Wim De Vries, Enzai Du, Klaus Butterbach Bahl, Lena Schulte Uebbing, and Frank Dentener
This is an advance summary of a forthcoming article in the Oxford Research Encyclopedia of Environmental Science. Please check back later for the full article.
While the atmosphere consists of 78 percent di-nitrogen (N2), this form cannot be used by humans unless it is transferred in a so-called reactive form. This occurs through a microbial mediated process called biological nitrogen fixation (BNF), the main cause for the occurrence of nitrogen (N) in soils. Compared to the beginning of the 19th century, and especially since 1960, human activities have accelerated the global nitrogen cycle on land by approximately a factor of two. The current estimated global anthropogenic rate of N2 fixation largely exceeds the estimated natural rate of BNF in terrestrial ecosystems. Anthropogenic input of reactive N to the earth system occurs through industrial N fixation, intentional BNF in agricultural ecosystems, and unintentional NOx emissions from combustion processes. The most important source of intentional industrial fixation of atmospheric N2 is the Haber-Bosch process, mainly used in agriculture to create N fertilizer for crops to feed an ever-increasing global population. The intentional BNF from growing legumes is of the same order of magnitude as the unintentional N fixation by the emission of nitrogen oxides (NOx) from transport and industry.
Anthropogenically fixed N causes manifold impacts on ecosystem N and carbon (C) cycles and thus on the global warming potential (GWP), defined as the sum of the emissions of the greenhouse gases nitrous oxide (N2O), carbon dioxide (CO2), and methane (CH4), expressed in CO2-equivalents. First, elevated N use in agriculture leads to increased direct N2O emissions from agricultural systems. Furthermore, ammonia (NH3) emissions and nitrate (NO3) leaching from agricultural systems also cause indirect N2O emissions. Nitrogen use in agriculture, may, however, also cause changes in CO2 emission or uptake in agricultural soils due to N fertilization (direct effect) and in non-agricultural soils by NH3 deposition (indirect effect). Furthermore, NOx emissions due to combustion has elevated NOx deposition, further affecting CO2 exchange. Due to N limitation in most (semi-) natural ecosystems and marine systems, increased N deposition usually increases net primary production, thus stimulating C sequestration in those systems. Inversely, NOx emissions also induce ozone (O3) formation that leads to a reduction of net primary production, thus reducing C sequestration.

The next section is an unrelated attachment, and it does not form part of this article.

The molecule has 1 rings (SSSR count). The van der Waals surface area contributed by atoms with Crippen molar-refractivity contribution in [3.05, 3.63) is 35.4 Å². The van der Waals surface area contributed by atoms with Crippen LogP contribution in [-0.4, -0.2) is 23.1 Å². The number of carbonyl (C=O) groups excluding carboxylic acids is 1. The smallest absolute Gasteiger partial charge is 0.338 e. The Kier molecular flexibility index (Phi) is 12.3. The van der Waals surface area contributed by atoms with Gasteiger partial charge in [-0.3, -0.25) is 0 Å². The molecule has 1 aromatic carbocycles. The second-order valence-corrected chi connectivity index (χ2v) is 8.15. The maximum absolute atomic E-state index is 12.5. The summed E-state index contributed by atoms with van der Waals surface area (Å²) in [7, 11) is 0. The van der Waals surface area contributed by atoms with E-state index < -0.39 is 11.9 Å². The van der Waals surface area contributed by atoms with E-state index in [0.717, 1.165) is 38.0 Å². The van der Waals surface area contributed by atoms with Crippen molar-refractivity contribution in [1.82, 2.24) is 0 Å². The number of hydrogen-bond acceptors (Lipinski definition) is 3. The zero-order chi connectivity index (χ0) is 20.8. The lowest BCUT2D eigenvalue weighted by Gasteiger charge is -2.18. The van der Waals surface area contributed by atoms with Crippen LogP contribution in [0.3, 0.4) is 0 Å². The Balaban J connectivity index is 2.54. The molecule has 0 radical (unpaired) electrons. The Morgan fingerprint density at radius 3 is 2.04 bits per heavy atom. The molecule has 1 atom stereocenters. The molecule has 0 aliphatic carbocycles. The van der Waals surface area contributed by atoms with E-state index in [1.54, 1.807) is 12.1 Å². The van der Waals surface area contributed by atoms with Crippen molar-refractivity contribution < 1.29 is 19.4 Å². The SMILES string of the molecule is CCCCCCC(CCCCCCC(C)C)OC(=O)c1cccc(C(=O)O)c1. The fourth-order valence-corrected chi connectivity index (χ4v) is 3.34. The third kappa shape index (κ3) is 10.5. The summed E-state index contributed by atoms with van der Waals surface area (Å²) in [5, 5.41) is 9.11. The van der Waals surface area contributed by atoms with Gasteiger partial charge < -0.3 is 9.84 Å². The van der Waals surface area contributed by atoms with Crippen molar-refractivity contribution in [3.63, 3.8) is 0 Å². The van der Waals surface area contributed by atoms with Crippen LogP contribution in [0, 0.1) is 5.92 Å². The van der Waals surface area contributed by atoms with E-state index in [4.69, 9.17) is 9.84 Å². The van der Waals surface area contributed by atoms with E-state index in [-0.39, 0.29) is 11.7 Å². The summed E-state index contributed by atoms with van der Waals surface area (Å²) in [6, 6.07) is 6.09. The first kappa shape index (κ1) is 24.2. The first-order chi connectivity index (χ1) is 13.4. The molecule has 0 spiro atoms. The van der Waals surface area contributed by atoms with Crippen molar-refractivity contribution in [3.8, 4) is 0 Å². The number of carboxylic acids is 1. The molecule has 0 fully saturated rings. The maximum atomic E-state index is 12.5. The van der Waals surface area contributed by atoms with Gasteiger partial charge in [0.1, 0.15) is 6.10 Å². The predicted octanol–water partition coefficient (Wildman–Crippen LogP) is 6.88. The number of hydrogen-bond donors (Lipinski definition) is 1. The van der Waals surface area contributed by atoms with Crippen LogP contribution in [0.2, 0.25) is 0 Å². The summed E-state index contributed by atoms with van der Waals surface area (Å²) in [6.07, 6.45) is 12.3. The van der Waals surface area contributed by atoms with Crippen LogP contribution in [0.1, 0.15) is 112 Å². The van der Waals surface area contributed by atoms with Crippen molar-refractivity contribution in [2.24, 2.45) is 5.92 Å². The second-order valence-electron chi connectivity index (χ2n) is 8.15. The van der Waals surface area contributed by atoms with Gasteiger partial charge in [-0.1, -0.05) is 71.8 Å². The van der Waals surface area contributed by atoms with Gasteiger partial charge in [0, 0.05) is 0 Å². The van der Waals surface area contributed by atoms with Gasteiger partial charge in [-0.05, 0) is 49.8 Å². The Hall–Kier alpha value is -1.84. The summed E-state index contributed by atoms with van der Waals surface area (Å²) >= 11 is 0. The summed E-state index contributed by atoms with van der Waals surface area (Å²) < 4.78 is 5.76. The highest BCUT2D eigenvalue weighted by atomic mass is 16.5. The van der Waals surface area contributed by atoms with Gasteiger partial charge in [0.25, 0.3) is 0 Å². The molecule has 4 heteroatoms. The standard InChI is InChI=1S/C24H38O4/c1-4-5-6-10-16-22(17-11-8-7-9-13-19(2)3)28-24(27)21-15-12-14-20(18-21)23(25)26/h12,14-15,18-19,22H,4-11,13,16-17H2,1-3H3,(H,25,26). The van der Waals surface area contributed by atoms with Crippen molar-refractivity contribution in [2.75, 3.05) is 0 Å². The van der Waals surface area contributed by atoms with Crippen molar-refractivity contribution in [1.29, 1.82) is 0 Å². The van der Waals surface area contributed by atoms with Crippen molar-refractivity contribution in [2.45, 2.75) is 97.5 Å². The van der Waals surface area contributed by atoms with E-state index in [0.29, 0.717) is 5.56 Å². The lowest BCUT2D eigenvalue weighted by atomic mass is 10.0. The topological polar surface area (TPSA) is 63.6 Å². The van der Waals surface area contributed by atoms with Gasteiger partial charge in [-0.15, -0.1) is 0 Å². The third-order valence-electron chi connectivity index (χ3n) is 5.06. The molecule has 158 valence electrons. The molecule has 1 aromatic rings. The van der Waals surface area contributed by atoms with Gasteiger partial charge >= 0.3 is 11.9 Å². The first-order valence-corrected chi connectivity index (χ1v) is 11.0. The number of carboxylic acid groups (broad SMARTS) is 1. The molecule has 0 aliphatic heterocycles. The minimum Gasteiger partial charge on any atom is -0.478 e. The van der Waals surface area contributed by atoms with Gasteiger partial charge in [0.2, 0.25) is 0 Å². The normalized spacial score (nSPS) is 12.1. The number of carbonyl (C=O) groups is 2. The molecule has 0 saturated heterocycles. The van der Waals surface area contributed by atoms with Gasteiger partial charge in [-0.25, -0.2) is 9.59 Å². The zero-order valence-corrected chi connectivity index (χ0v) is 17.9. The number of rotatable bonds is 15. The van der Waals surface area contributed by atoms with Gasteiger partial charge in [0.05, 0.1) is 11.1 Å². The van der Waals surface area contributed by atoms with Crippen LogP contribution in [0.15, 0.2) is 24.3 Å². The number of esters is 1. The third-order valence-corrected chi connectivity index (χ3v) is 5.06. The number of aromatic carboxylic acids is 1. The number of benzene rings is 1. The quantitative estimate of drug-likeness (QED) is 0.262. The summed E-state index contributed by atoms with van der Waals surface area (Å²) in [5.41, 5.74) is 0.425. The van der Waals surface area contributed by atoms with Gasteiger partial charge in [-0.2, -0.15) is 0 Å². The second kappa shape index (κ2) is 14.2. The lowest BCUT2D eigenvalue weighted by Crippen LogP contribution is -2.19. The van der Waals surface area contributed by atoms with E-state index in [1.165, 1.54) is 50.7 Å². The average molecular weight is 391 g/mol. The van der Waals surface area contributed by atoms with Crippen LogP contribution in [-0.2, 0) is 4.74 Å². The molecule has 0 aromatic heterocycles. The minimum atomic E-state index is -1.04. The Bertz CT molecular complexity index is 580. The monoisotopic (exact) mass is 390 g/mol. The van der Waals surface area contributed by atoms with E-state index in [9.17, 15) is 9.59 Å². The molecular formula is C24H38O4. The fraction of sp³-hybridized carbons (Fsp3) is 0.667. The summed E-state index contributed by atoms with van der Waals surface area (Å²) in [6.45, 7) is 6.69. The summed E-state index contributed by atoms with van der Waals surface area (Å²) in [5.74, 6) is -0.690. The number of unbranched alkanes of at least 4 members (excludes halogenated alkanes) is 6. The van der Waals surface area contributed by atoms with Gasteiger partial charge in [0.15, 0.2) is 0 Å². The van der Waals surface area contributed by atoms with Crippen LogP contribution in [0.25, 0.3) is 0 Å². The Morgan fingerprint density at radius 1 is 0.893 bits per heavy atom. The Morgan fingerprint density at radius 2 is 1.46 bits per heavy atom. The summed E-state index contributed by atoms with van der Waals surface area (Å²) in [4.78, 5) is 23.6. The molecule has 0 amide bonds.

The quantitative impacts of human N fixation at world scale on CH4 exchange are insignificant compared to the impacts on N2O and CO2 exchange (emissions or uptake). The impact on the global warming potential thus mainly depends on the counteracting effect of CO2 uptake in terrestrial ecosystems as compared to (direct and indirect) N2O emissions from agricultural systems. Current knowledge suggests that CO2 uptake largely compensates N2O emissions, but on the long-term the effect on CO2 uptake may diminish due to growth limitations by other nutrients such as phosphorus. Furthermore, O3 exposure largely reduces the CO2 uptake and consequently, human N production causes overall an increase in global warming potential. These estimates are based on the contemporary state of the science and modelling approaches with respect to: (1) N inputs to various ecosystems, including NH3 and NOx emission estimates and related N (NH3 and NOx) deposition and O3 exposure; (2) N2O emissions in response to N inputs; and (3) carbon exchange in responses to N inputs (C-N response) and O3 exposure (C-O3 response), focusing on the global scale.